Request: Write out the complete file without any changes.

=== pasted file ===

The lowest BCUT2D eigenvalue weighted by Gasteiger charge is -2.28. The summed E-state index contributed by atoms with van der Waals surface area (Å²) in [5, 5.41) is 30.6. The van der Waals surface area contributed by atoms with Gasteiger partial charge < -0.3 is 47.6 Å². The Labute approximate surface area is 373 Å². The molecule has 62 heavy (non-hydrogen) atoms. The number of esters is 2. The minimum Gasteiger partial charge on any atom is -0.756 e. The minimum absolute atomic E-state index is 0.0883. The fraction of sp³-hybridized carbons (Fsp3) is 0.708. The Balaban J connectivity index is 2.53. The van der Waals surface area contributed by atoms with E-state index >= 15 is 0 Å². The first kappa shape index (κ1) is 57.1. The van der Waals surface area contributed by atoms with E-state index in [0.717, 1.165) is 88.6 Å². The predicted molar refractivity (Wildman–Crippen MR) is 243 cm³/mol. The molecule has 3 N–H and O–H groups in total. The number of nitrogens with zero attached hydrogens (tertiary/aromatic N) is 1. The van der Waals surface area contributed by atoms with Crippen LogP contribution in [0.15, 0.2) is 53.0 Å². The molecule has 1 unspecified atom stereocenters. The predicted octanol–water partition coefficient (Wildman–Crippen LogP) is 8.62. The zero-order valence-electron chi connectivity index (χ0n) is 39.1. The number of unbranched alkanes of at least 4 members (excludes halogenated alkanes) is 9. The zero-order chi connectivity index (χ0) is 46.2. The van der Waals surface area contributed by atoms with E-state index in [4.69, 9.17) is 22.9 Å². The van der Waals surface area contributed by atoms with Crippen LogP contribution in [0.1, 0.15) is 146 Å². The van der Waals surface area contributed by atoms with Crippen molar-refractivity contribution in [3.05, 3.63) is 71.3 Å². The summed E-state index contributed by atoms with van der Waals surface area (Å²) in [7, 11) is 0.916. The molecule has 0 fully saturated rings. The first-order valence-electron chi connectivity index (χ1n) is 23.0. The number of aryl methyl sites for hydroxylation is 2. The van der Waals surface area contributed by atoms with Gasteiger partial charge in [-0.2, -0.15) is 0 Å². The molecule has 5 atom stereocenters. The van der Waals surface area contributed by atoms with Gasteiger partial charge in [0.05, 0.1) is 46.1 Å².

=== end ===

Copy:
The lowest BCUT2D eigenvalue weighted by Gasteiger charge is -2.28. The summed E-state index contributed by atoms with van der Waals surface area (Å²) in [5, 5.41) is 30.6. The van der Waals surface area contributed by atoms with Gasteiger partial charge < -0.3 is 47.6 Å². The Labute approximate surface area is 373 Å². The molecule has 62 heavy (non-hydrogen) atoms. The number of esters is 2. The minimum Gasteiger partial charge on any atom is -0.756 e. The minimum absolute atomic E-state index is 0.0883. The fraction of sp³-hybridized carbons (Fsp3) is 0.708. The Balaban J connectivity index is 2.53. The van der Waals surface area contributed by atoms with E-state index >= 15 is 0 Å². The first kappa shape index (κ1) is 57.1. The van der Waals surface area contributed by atoms with E-state index in [0.717, 1.165) is 88.6 Å². The predicted molar refractivity (Wildman–Crippen MR) is 243 cm³/mol. The molecule has 3 N–H and O–H groups in total. The number of nitrogens with zero attached hydrogens (tertiary/aromatic N) is 1. The van der Waals surface area contributed by atoms with Crippen LogP contribution in [0.15, 0.2) is 53.0 Å². The molecule has 1 unspecified atom stereocenters. The predicted octanol–water partition coefficient (Wildman–Crippen LogP) is 8.62. The zero-order valence-electron chi connectivity index (χ0n) is 39.1. The number of unbranched alkanes of at least 4 members (excludes halogenated alkanes) is 9. The zero-order chi connectivity index (χ0) is 46.2. The van der Waals surface area contributed by atoms with E-state index in [4.69, 9.17) is 22.9 Å². The van der Waals surface area contributed by atoms with Crippen LogP contribution in [0.1, 0.15) is 146 Å². The van der Waals surface area contributed by atoms with Crippen molar-refractivity contribution in [3.05, 3.63) is 71.3 Å². The summed E-state index contributed by atoms with van der Waals surface area (Å²) in [7, 11) is 0.916. The molecule has 0 fully saturated rings. The first-order valence-electron chi connectivity index (χ1n) is 23.0. The number of aryl methyl sites for hydroxylation is 2. The van der Waals surface area contributed by atoms with Gasteiger partial charge in [-0.2, -0.15) is 0 Å². The molecule has 5 atom stereocenters. The van der Waals surface area contributed by atoms with Gasteiger partial charge in [0.05, 0.1) is 46.1 Å².